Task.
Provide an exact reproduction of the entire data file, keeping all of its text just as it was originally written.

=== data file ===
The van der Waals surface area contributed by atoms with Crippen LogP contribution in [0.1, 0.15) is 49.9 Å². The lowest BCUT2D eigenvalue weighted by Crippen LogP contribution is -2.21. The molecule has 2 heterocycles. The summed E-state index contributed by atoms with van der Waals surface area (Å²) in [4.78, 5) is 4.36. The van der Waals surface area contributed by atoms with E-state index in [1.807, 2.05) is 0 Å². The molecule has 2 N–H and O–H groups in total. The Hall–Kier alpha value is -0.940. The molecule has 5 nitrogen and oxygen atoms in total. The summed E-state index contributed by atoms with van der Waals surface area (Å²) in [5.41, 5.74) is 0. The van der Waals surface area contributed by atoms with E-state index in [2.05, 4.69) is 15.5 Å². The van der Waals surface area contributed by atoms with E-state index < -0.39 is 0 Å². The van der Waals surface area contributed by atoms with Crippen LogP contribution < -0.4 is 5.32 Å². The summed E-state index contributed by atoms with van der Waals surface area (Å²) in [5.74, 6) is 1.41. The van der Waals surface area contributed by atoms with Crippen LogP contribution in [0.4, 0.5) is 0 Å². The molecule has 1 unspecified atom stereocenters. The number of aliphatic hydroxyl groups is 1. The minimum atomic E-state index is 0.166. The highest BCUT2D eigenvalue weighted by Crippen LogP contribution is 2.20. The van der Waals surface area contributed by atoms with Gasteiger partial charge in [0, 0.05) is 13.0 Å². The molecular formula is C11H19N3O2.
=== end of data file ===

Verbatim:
The van der Waals surface area contributed by atoms with Crippen LogP contribution in [0.1, 0.15) is 49.9 Å². The lowest BCUT2D eigenvalue weighted by Crippen LogP contribution is -2.21. The molecule has 2 heterocycles. The summed E-state index contributed by atoms with van der Waals surface area (Å²) in [4.78, 5) is 4.36. The van der Waals surface area contributed by atoms with E-state index in [1.807, 2.05) is 0 Å². The molecule has 2 N–H and O–H groups in total. The Hall–Kier alpha value is -0.940. The molecule has 5 nitrogen and oxygen atoms in total. The summed E-state index contributed by atoms with van der Waals surface area (Å²) in [5.41, 5.74) is 0. The van der Waals surface area contributed by atoms with E-state index in [2.05, 4.69) is 15.5 Å². The van der Waals surface area contributed by atoms with E-state index < -0.39 is 0 Å². The van der Waals surface area contributed by atoms with Crippen LogP contribution < -0.4 is 5.32 Å². The summed E-state index contributed by atoms with van der Waals surface area (Å²) in [5.74, 6) is 1.41. The van der Waals surface area contributed by atoms with Crippen LogP contribution in [0.4, 0.5) is 0 Å². The molecule has 1 unspecified atom stereocenters. The number of aliphatic hydroxyl groups is 1. The minimum atomic E-state index is 0.166. The highest BCUT2D eigenvalue weighted by Crippen LogP contribution is 2.20. The van der Waals surface area contributed by atoms with Gasteiger partial charge in [0, 0.05) is 13.0 Å². The molecular formula is C11H19N3O2.